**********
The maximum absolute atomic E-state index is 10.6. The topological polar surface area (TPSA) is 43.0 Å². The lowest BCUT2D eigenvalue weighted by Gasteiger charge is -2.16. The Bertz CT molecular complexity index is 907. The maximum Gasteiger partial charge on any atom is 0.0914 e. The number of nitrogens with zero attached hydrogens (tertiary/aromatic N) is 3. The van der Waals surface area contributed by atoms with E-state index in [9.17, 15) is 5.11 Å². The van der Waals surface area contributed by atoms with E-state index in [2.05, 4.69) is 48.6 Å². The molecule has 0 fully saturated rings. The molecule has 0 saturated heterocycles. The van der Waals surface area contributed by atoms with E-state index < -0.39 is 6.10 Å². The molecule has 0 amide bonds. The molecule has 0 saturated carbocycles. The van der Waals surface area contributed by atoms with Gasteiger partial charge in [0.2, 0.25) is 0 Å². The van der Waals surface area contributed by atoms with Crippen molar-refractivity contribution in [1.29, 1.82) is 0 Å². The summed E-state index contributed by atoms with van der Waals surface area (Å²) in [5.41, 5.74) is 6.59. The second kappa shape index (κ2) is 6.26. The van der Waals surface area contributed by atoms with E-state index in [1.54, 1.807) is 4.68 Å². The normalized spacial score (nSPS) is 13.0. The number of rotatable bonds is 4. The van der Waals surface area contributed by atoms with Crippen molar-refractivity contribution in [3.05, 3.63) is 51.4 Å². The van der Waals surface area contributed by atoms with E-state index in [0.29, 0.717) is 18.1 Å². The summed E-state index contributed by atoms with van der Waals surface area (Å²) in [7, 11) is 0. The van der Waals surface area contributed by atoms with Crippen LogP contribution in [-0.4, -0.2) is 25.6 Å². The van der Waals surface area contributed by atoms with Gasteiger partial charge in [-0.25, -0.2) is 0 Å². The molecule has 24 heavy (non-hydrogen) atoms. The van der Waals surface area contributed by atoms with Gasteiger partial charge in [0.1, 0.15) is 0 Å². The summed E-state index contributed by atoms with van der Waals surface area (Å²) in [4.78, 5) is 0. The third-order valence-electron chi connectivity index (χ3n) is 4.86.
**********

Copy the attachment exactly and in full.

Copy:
The maximum absolute atomic E-state index is 10.6. The topological polar surface area (TPSA) is 43.0 Å². The lowest BCUT2D eigenvalue weighted by Gasteiger charge is -2.16. The Bertz CT molecular complexity index is 907. The maximum Gasteiger partial charge on any atom is 0.0914 e. The number of nitrogens with zero attached hydrogens (tertiary/aromatic N) is 3. The van der Waals surface area contributed by atoms with E-state index in [9.17, 15) is 5.11 Å². The van der Waals surface area contributed by atoms with E-state index in [2.05, 4.69) is 48.6 Å². The molecule has 0 fully saturated rings. The molecule has 0 saturated heterocycles. The van der Waals surface area contributed by atoms with E-state index < -0.39 is 6.10 Å². The molecule has 0 amide bonds. The molecule has 0 saturated carbocycles. The van der Waals surface area contributed by atoms with Gasteiger partial charge in [0.2, 0.25) is 0 Å². The van der Waals surface area contributed by atoms with Crippen molar-refractivity contribution in [1.29, 1.82) is 0 Å². The summed E-state index contributed by atoms with van der Waals surface area (Å²) in [5.41, 5.74) is 6.59. The second kappa shape index (κ2) is 6.26. The van der Waals surface area contributed by atoms with E-state index in [1.54, 1.807) is 4.68 Å². The normalized spacial score (nSPS) is 13.0. The number of rotatable bonds is 4. The van der Waals surface area contributed by atoms with Crippen molar-refractivity contribution in [3.05, 3.63) is 51.4 Å². The van der Waals surface area contributed by atoms with E-state index in [0.29, 0.717) is 18.1 Å². The summed E-state index contributed by atoms with van der Waals surface area (Å²) in [7, 11) is 0. The van der Waals surface area contributed by atoms with Crippen LogP contribution in [-0.4, -0.2) is 25.6 Å². The van der Waals surface area contributed by atoms with Gasteiger partial charge in [-0.25, -0.2) is 0 Å². The molecule has 24 heavy (non-hydrogen) atoms. The van der Waals surface area contributed by atoms with Gasteiger partial charge in [0.1, 0.15) is 0 Å². The summed E-state index contributed by atoms with van der Waals surface area (Å²) in [4.78, 5) is 0. The third-order valence-electron chi connectivity index (χ3n) is 4.86.